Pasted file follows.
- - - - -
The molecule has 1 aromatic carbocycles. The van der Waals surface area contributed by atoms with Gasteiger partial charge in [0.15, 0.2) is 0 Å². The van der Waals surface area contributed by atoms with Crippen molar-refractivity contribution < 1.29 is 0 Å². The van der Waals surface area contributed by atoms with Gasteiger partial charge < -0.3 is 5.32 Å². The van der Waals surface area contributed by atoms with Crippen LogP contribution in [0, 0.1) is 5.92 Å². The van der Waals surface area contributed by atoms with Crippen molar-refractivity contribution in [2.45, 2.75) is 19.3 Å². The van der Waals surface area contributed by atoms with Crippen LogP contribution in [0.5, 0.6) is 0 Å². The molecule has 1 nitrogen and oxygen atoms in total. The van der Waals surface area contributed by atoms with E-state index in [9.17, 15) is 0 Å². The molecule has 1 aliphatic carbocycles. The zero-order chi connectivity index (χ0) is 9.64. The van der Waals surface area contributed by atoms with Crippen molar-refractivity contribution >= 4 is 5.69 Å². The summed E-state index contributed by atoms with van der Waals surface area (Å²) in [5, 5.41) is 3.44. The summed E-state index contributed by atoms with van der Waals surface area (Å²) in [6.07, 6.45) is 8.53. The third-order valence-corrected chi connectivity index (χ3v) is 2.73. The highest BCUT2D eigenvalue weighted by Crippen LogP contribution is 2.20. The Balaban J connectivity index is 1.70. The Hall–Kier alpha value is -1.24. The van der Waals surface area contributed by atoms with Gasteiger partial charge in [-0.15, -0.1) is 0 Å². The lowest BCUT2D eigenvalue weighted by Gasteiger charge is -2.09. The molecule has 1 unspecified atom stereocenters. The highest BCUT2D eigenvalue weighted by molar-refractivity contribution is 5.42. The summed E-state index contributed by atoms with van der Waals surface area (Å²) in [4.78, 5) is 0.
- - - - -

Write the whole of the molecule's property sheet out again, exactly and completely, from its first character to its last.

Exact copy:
The molecule has 1 aromatic carbocycles. The van der Waals surface area contributed by atoms with Gasteiger partial charge in [0.15, 0.2) is 0 Å². The van der Waals surface area contributed by atoms with Crippen molar-refractivity contribution < 1.29 is 0 Å². The van der Waals surface area contributed by atoms with Gasteiger partial charge < -0.3 is 5.32 Å². The van der Waals surface area contributed by atoms with Crippen LogP contribution in [0, 0.1) is 5.92 Å². The van der Waals surface area contributed by atoms with Crippen molar-refractivity contribution in [2.45, 2.75) is 19.3 Å². The van der Waals surface area contributed by atoms with Crippen LogP contribution in [0.5, 0.6) is 0 Å². The molecule has 1 nitrogen and oxygen atoms in total. The van der Waals surface area contributed by atoms with E-state index in [9.17, 15) is 0 Å². The molecule has 1 aliphatic carbocycles. The zero-order chi connectivity index (χ0) is 9.64. The van der Waals surface area contributed by atoms with Crippen molar-refractivity contribution >= 4 is 5.69 Å². The summed E-state index contributed by atoms with van der Waals surface area (Å²) in [5, 5.41) is 3.44. The summed E-state index contributed by atoms with van der Waals surface area (Å²) in [6.07, 6.45) is 8.53. The third-order valence-corrected chi connectivity index (χ3v) is 2.73. The highest BCUT2D eigenvalue weighted by Crippen LogP contribution is 2.20. The Balaban J connectivity index is 1.70. The Hall–Kier alpha value is -1.24. The van der Waals surface area contributed by atoms with Gasteiger partial charge in [-0.15, -0.1) is 0 Å². The lowest BCUT2D eigenvalue weighted by Gasteiger charge is -2.09. The molecule has 1 unspecified atom stereocenters. The highest BCUT2D eigenvalue weighted by molar-refractivity contribution is 5.42. The summed E-state index contributed by atoms with van der Waals surface area (Å²) in [4.78, 5) is 0.